Then there is Kurseong, a fine boutique hotel where the theme is tea and trains, and the Cochrane Place. The door to this cafe is shaped like an engine. The mesmeric place offers a jacuzzi spurts tea bath, tea facials, and tea-based dinner.

Assam

Further east from Darjeeling, one gets to bite some flowery, spicy and malty flavors of tea. One of the major tea producers in the world, Assam is home to numerous tea estates spread across 216,200 hectares of land that produce more than 360 million kg of tea annually.

 
Mancotta in Dibrugarh is a chang bungalow, built on stilts,
to defend against leopards at the dawn of the tea age. 
Here’s an itinerary for an enlivening tour: Visit a tea plantation in Assam, pluck your own tea leaves and see it being processed the next morning; live in colonial grandeur; explore local villages and sights; spend a day out on one of the numerous islands on Brahmaputra River, the second longest river in the world; experience how different varieties of tea are processed in surrounding plantations; enjoy a local dance performance; ride an elephant and discover wildlife in Kaziranga National Park, and visit an auction center. Or maybe just lounge in the verandah at your lodge, sipping tea and reading a book. A brief sojourn in one of these tea plantations is a charming experience that offers a subtle ambience — a sensory calmness — rarely to be experienced in busy cities.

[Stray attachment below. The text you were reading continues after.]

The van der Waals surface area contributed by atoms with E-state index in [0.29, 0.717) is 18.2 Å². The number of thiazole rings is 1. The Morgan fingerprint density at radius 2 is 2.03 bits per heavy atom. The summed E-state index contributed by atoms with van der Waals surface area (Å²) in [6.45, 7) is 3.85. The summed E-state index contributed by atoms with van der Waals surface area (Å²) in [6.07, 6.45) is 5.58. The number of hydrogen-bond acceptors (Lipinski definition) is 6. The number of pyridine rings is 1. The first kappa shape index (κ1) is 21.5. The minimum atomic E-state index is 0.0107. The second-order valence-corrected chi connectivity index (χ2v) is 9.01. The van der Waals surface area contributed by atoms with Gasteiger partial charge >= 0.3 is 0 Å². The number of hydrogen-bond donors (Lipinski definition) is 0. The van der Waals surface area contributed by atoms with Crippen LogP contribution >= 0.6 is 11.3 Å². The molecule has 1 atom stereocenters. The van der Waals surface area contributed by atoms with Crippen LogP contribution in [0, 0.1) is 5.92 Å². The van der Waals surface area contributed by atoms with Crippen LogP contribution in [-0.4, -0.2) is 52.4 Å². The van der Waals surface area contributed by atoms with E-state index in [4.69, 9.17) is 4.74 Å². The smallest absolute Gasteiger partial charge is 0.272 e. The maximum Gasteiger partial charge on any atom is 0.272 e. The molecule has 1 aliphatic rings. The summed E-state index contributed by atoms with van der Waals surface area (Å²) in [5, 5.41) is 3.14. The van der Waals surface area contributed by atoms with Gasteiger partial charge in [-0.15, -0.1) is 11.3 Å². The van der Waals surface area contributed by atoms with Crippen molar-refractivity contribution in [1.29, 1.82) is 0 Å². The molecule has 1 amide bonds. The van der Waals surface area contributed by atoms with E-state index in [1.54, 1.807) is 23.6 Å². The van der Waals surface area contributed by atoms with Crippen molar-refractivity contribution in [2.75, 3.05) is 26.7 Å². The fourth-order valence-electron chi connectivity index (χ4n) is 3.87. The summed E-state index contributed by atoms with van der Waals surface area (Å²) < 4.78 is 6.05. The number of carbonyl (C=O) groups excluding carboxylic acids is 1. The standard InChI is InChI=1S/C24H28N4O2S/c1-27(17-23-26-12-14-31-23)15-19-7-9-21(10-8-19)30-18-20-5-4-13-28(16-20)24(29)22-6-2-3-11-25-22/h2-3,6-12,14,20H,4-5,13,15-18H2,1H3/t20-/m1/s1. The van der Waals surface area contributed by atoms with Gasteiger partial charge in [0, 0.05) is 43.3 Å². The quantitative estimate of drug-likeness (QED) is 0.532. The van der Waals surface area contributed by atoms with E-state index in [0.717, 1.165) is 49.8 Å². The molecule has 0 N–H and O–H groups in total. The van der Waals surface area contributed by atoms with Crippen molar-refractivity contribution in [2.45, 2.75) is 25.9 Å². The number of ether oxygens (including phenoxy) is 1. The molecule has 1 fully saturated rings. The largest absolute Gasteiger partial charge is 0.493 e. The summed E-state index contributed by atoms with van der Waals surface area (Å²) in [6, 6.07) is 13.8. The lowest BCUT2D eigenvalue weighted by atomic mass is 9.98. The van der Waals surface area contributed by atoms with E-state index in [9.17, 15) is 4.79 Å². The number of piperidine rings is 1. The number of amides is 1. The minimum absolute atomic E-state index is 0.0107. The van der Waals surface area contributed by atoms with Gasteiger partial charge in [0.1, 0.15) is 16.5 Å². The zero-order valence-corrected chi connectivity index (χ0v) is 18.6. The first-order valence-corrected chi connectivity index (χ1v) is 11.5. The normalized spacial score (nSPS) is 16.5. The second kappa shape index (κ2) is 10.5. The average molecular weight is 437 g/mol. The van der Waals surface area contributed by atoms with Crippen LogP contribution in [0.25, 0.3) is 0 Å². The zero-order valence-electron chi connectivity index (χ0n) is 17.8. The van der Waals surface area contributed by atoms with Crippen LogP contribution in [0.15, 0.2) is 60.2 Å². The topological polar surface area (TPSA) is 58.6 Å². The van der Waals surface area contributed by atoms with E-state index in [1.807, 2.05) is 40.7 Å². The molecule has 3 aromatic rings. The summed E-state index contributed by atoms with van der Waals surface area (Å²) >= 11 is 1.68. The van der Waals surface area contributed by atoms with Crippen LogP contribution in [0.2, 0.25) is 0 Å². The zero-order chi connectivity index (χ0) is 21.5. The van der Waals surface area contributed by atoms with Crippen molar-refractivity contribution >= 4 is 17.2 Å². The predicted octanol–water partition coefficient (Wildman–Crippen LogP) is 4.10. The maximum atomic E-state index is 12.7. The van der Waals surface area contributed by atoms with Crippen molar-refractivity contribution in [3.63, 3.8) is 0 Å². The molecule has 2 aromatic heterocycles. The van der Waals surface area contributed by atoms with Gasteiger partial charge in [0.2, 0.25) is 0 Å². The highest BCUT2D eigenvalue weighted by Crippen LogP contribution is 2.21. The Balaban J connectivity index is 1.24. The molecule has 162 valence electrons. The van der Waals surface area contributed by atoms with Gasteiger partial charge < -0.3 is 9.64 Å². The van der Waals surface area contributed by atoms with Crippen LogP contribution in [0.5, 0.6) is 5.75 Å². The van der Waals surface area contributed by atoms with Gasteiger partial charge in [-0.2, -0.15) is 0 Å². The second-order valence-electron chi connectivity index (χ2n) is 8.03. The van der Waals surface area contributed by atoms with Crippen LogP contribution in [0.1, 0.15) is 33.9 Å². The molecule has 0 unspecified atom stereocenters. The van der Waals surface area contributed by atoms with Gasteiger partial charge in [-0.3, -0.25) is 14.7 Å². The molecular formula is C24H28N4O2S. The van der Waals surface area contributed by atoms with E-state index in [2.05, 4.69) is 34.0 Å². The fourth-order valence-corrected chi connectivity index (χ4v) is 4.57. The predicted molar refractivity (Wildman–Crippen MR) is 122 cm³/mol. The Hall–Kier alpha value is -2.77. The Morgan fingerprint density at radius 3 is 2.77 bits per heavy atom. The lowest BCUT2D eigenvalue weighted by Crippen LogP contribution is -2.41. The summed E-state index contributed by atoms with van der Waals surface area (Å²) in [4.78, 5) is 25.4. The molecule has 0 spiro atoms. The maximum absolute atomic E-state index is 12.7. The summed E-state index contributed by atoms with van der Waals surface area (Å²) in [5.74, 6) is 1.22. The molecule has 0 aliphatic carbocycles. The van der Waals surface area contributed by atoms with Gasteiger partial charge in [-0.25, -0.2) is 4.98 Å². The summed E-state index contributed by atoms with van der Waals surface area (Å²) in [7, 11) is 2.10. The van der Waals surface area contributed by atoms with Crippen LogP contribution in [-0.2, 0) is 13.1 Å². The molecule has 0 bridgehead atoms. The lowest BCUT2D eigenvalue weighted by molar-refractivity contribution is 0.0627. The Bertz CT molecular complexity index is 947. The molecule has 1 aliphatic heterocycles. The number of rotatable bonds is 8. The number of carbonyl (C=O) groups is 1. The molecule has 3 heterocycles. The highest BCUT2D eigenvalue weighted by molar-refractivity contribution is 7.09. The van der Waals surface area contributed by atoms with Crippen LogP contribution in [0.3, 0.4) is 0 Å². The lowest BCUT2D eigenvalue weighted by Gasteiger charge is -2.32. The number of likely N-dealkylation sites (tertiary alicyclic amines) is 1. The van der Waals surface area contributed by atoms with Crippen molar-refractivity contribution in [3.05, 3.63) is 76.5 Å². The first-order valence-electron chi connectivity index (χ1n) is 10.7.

Assam is also the birthplace of Indian tea, a story that dates back to 1823 when an enterprising Englishman named Robert Bruce discovered the tea plant growing wild in the state and exported the first 8 chests of Indian tea to a London auction in 1839.

“One who has experienced it knows how exciting it is to learn to pluck two leaves and a bud and then get exposed to withering, machine and hand rolling, fermentation/oxidation, drying, sorting and packing, not to mention the numerous cupping and tastings in a tea factory. The best idea is to let visitors experience first-hand the secrets of ‘terroir’ — that spiritual connection between soil, climate, plant genes and human activity that defines our ‘vintage’,” says Anand Chatterjee, president of a fourth generation owned tea company, Signature Estates.